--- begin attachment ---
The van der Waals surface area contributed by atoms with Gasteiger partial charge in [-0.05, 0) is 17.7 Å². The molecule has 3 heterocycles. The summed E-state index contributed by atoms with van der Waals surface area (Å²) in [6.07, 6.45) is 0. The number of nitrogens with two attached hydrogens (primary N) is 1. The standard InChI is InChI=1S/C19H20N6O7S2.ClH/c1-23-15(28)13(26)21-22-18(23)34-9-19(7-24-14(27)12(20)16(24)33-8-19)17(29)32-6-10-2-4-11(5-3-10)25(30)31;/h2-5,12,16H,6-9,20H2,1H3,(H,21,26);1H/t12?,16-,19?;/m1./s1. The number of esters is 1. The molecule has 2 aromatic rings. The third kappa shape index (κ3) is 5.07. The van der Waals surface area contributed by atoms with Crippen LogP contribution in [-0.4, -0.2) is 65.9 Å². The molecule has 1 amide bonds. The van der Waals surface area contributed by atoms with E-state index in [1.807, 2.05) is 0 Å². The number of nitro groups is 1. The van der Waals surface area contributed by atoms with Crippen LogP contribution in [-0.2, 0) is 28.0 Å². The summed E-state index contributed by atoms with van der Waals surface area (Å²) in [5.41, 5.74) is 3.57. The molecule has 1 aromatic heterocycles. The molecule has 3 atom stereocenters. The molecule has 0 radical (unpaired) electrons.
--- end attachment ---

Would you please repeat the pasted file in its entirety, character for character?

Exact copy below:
The van der Waals surface area contributed by atoms with Gasteiger partial charge in [-0.05, 0) is 17.7 Å². The molecule has 3 heterocycles. The summed E-state index contributed by atoms with van der Waals surface area (Å²) in [6.07, 6.45) is 0. The number of nitrogens with two attached hydrogens (primary N) is 1. The standard InChI is InChI=1S/C19H20N6O7S2.ClH/c1-23-15(28)13(26)21-22-18(23)34-9-19(7-24-14(27)12(20)16(24)33-8-19)17(29)32-6-10-2-4-11(5-3-10)25(30)31;/h2-5,12,16H,6-9,20H2,1H3,(H,21,26);1H/t12?,16-,19?;/m1./s1. The number of esters is 1. The molecule has 2 aromatic rings. The third kappa shape index (κ3) is 5.07. The van der Waals surface area contributed by atoms with Crippen LogP contribution in [-0.4, -0.2) is 65.9 Å². The molecule has 1 amide bonds. The van der Waals surface area contributed by atoms with E-state index in [1.807, 2.05) is 0 Å². The number of nitro groups is 1. The van der Waals surface area contributed by atoms with Crippen LogP contribution in [-0.2, 0) is 28.0 Å². The summed E-state index contributed by atoms with van der Waals surface area (Å²) in [5.41, 5.74) is 3.57. The molecule has 1 aromatic heterocycles. The molecule has 3 atom stereocenters. The molecule has 0 radical (unpaired) electrons.